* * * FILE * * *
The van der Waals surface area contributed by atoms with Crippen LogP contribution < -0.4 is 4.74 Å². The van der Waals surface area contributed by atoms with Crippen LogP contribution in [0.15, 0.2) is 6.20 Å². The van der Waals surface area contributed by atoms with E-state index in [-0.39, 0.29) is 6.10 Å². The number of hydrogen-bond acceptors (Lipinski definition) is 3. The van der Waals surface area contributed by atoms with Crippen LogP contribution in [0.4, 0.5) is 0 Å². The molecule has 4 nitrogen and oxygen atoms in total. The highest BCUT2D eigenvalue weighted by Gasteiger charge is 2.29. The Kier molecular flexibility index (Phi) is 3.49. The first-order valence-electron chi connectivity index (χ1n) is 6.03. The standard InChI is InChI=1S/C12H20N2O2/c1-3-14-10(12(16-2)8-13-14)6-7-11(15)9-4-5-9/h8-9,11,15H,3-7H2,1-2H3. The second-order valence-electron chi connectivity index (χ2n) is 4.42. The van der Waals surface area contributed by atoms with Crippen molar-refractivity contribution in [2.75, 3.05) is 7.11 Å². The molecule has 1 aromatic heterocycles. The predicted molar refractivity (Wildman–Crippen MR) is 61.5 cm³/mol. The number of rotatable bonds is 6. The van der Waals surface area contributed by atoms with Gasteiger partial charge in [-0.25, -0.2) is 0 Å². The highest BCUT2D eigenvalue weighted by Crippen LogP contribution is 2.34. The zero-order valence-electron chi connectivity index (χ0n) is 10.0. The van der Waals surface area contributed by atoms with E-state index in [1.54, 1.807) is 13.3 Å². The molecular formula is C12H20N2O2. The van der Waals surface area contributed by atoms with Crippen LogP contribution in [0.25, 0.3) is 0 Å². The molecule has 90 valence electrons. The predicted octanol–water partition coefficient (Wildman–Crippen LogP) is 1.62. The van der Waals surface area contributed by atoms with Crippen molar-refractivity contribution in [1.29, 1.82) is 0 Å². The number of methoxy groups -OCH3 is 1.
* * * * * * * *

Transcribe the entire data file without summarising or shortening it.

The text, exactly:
The van der Waals surface area contributed by atoms with Crippen LogP contribution < -0.4 is 4.74 Å². The van der Waals surface area contributed by atoms with Crippen LogP contribution in [0.15, 0.2) is 6.20 Å². The van der Waals surface area contributed by atoms with E-state index in [-0.39, 0.29) is 6.10 Å². The number of hydrogen-bond acceptors (Lipinski definition) is 3. The van der Waals surface area contributed by atoms with Crippen LogP contribution in [0.4, 0.5) is 0 Å². The molecule has 4 nitrogen and oxygen atoms in total. The highest BCUT2D eigenvalue weighted by Gasteiger charge is 2.29. The Kier molecular flexibility index (Phi) is 3.49. The first-order valence-electron chi connectivity index (χ1n) is 6.03. The standard InChI is InChI=1S/C12H20N2O2/c1-3-14-10(12(16-2)8-13-14)6-7-11(15)9-4-5-9/h8-9,11,15H,3-7H2,1-2H3. The second-order valence-electron chi connectivity index (χ2n) is 4.42. The van der Waals surface area contributed by atoms with Crippen molar-refractivity contribution in [2.75, 3.05) is 7.11 Å². The molecule has 1 aromatic heterocycles. The predicted molar refractivity (Wildman–Crippen MR) is 61.5 cm³/mol. The number of rotatable bonds is 6. The van der Waals surface area contributed by atoms with Gasteiger partial charge in [-0.25, -0.2) is 0 Å². The highest BCUT2D eigenvalue weighted by Crippen LogP contribution is 2.34. The zero-order valence-electron chi connectivity index (χ0n) is 10.0. The van der Waals surface area contributed by atoms with E-state index in [1.54, 1.807) is 13.3 Å². The molecular formula is C12H20N2O2. The van der Waals surface area contributed by atoms with Crippen LogP contribution in [0.25, 0.3) is 0 Å². The molecule has 90 valence electrons. The predicted octanol–water partition coefficient (Wildman–Crippen LogP) is 1.62. The van der Waals surface area contributed by atoms with Crippen molar-refractivity contribution in [1.29, 1.82) is 0 Å². The number of methoxy groups -OCH3 is 1.